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Using Reference Materials for Vocabulary Video

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  • 0:02 A Rich Vocabulary
  • 1:03 Dictionaries
  • 2:58 Glossaries
  • 3:40 Thesauruses
  • 4:38 Lesson Summary
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Lesson Transcript
Instructor: Pablo Serna

Pablo has taught college Spanish at the University of Missouri and Central Methodist University, and has a master's degree in Spanish literature.

In this lesson, we will explore various reference materials that will allow you to increase your vocabulary. Common reference materials include dictionaries, glossaries, and thesauruses.

A Rich Vocabulary

Sometimes I think about the fact that other people know lots and lots of words that I do not recognize. Although a lot of informal communication has been reduced to contractions and happy/sad/angry/surprised faces from our electronic devices, our languages are very rich and provide great means to express ourselves, communicate ideas, and explain how the world works (or at least try to.) In this lesson, we will learn about some sources and tools that allow us to give variety to our vocabulary and discuss a vast field of topics.

Our parents and other people from older generations had to go to libraries, read lots of books, or buy expensive dictionaries to make their language robust, but now we just need to type a word, and we will get endless results. Note: not all the results are correct, so make sure you choose the most well-known sources.

Let's take a look at some of these tools that are accessible to all of us not only through written books but also through the Web.

Dictionaries

A dictionary is a book full of words and their meanings. It is good to have an expanded dictionary on your bookshelf and also be aware of good online dictionaries. A dictionary can provide you with:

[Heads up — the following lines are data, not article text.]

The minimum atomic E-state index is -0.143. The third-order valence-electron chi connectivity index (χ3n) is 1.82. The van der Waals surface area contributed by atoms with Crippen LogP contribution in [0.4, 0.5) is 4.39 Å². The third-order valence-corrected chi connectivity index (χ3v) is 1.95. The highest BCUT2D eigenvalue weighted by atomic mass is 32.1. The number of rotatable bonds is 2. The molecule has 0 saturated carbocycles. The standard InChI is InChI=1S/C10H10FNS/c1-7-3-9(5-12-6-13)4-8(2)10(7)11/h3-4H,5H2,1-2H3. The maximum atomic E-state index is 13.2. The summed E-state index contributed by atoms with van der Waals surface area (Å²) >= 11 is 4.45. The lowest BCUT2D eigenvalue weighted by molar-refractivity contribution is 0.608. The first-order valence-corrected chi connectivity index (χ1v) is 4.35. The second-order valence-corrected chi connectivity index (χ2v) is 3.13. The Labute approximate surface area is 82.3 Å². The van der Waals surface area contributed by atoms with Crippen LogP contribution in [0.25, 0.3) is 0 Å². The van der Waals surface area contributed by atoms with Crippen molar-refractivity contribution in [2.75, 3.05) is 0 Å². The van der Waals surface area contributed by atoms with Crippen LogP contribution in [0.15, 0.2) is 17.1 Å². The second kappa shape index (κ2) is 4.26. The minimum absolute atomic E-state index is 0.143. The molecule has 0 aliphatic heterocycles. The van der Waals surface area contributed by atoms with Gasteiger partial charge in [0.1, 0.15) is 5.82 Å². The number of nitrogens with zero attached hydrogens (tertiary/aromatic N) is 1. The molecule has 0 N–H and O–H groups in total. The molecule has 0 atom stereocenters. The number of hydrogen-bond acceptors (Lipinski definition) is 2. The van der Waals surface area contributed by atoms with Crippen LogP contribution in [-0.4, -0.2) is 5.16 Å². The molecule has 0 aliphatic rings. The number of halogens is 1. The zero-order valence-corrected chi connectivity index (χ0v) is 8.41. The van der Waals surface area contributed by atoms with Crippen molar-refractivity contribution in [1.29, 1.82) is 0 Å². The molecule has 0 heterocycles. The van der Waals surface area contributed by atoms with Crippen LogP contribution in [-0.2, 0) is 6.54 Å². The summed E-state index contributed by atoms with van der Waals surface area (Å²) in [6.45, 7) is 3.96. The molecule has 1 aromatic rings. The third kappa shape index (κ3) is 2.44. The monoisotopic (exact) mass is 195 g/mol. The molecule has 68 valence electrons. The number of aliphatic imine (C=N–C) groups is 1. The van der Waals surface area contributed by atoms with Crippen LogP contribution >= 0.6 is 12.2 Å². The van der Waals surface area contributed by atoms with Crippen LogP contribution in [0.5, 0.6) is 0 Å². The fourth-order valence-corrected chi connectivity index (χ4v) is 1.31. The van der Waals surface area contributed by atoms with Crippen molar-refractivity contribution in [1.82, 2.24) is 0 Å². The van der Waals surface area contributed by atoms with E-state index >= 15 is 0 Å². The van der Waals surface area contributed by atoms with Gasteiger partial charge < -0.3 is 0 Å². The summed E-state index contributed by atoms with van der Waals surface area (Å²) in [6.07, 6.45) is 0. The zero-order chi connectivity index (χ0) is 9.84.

1. Proper spelling
  2. Syllables (dic-tion-ar-y)
  3. Parts of speech (noun, adverb, adjective)
  4. Pronunciation (dik-shuh-ner-ee)
  5. Definitions
  6. Synonyms and antonyms
  7. Example usage
  8. History of the word

Dictionaries are organized alphabetically but can be tricky if you aren't sure of the spelling or familiar with the abbreviations used in the word's description. If you hear a teacher say the word 'phonetic,' and you want to look up the meaning, you may start with flipping to the 'f's in the dictionary. What comes next? A? O? After looking for 'fanetics' and 'fonetics' without success, we need to think about other ways to make the 'f' sound, like 'ph.' We can then look for 'phanetics' and 'phonetics.' Soon we have found success and can discover correct spelling, meaning, pronunciation, and other facts. Words can have various meanings, so it is important to read each meaning and decide, based on context, which definition is appropriate.

It is important to select a quality dictionary, especially when using the Internet. Companies like Merriam-Webster and Oxford have been around a long time and are well respected. They not only have dictionaries in print but also are online and free.

Glossaries

A glossary is a list of words typically found in the back of the book and includes the spelling and meaning of the key words found within the book. The words in a glossary are all related to a specific subject.

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